I get paid pretty well, I work around 45 hours a week, I get benefits, retirement, etc., and I get to do stuff I find really interesting.


From my perspective, the thing I value most about my job is that The Man takes care of all the stuff I have absolutely no interest in and likely would have little aptitude for.  I do IT Architecture for disaster decovery environments.  In return for their modest profit margin, The Man takes care of sales, marketing, accounting, legal, contracts, IT, facilities, etc.  Another department handles the actual implementation of my designs; something else I don't want to do.


I won't deny that college isn't for everyone; many college students today are wasting their time and money.  There are indeed many trades that pay well and are quite fulfilling for people with the right mentality.  (Although there's less of those than there used to be.)  But for the right student, college is a great experience that is just what they need to start their career and life.  (Not to mention that there are many careers that simply require a college degree and/or skills that are difficult to acquire on your own...)  And plenty of college grads do start their own businesses in the fields they were educated in.  (One of my friends had a Dad that owned a rivet factory.  My friend essentially built himself a Bachelors in Rivet Factory Running (ostensibly mechanical engineering), with the intention of taking over the family business.  Using what he learned, he doubled the mature, successful, company's profit in two years by making changes to production methods and IT systems.)

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Here's another persons view of mandatory college.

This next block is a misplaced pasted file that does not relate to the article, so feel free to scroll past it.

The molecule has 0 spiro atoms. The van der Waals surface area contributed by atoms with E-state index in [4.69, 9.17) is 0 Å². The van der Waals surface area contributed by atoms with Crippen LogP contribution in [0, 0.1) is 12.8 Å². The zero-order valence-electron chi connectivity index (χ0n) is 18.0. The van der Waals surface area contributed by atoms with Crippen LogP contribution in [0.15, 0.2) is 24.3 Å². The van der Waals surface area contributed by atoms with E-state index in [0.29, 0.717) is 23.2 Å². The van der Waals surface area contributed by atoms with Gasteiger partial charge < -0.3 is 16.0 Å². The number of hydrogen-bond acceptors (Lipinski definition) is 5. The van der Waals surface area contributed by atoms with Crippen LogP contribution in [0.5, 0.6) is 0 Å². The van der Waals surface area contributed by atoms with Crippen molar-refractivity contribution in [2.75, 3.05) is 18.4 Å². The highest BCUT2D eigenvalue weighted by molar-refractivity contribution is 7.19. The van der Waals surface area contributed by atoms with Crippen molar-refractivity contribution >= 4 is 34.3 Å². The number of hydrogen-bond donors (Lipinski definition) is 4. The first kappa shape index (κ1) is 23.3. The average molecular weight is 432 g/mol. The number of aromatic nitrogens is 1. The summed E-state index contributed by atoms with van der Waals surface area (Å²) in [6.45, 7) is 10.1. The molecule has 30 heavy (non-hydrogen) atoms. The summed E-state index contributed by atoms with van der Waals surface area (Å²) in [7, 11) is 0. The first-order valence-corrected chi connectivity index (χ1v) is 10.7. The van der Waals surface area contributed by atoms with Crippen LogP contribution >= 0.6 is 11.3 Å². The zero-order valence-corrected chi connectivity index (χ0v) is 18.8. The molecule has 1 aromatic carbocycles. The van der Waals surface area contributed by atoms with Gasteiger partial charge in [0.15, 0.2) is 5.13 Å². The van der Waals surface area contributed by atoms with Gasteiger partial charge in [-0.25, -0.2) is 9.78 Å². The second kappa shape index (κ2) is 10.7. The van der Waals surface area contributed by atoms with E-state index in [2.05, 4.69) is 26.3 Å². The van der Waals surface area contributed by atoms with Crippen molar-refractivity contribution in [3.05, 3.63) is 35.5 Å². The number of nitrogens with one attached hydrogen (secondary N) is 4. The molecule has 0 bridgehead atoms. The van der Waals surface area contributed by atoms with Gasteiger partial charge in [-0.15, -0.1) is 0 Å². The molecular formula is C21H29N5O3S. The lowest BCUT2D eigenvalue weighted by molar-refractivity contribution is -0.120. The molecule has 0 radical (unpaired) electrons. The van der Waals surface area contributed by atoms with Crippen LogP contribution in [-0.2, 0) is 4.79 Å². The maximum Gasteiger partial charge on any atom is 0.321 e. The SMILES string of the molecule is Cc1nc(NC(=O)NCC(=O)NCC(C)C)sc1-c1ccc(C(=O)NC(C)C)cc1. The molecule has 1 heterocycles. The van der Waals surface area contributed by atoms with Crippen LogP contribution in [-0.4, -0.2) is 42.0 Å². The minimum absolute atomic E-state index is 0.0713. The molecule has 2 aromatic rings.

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Hey Guys, I think my previous repair background as an in home electronics tech, and as a guy who has only needed to call another tech in to repair my condenser unit. I'm sure we all share the same abilities. I've repaired everything from my automobiles, appliances, electrical repairs & plumbing. I'm having a lack of faith, about jumping in the appliance repair field. Maybe because of my background, and being a cheapskate. When i look at the price of replacement parts especially control boards plus labor and s/c, I see it as a hard sell. And in my previous career I also had to sell the repair, one example, when plasma tv's were new in the market, I had to give a $1500. repair estimate on a $15,000. Plasma Tv.  The customer gave the go ahead, But inside I was thinking "oh crap he's gonna scream" But he didn't.  So I think the problem is with my valuation and not the norm. I've completed phase one of the boot camp, have the tools, and the funds to start. I've done in home service before. I don't know why I'm sitting on the fence!  Ok Doctors, I'll lay on the couch, And listen to advice. Thanks in advance.  

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It's called paralysis of analysis.

Years ago, I also suffered from that terrible debilitating disease. You think you don't know enough and constantly procrastinate by saying things to yourself such as "I have to learn this first... etc"

The key to overcoming it is to realize you will never learn it all. And why should you attempt to learn it all, anyway? The stuff is changing and a rapid change and learning it all is next to impossible .

Continuously learn the fundamentals, have the proper tools and PREPARE for the specific models you will be seeing that day. But you have to go to appointments! Not only will you make money but it is an extremely important part of the learning process. Then that night, take notes on what you learned that day from your repairs, study and ask questions. From time to time take a few classes given by manufacturers. Rinse and repeat.

There are no shortcuts to becoming a highly qualified and well-compensated tech. Although there are techs doing it, to build your own business and justify a good fee, the days of "winging it" have long been gone.

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Thanks, I was just having an off day. I get those about once a month. You're right though, I do over analyze sometimes. But my main concern was price of repair.  But now that I look back, my old company was charging  a $95.00 S/C, $150.00 Labor plus parts back in 2006.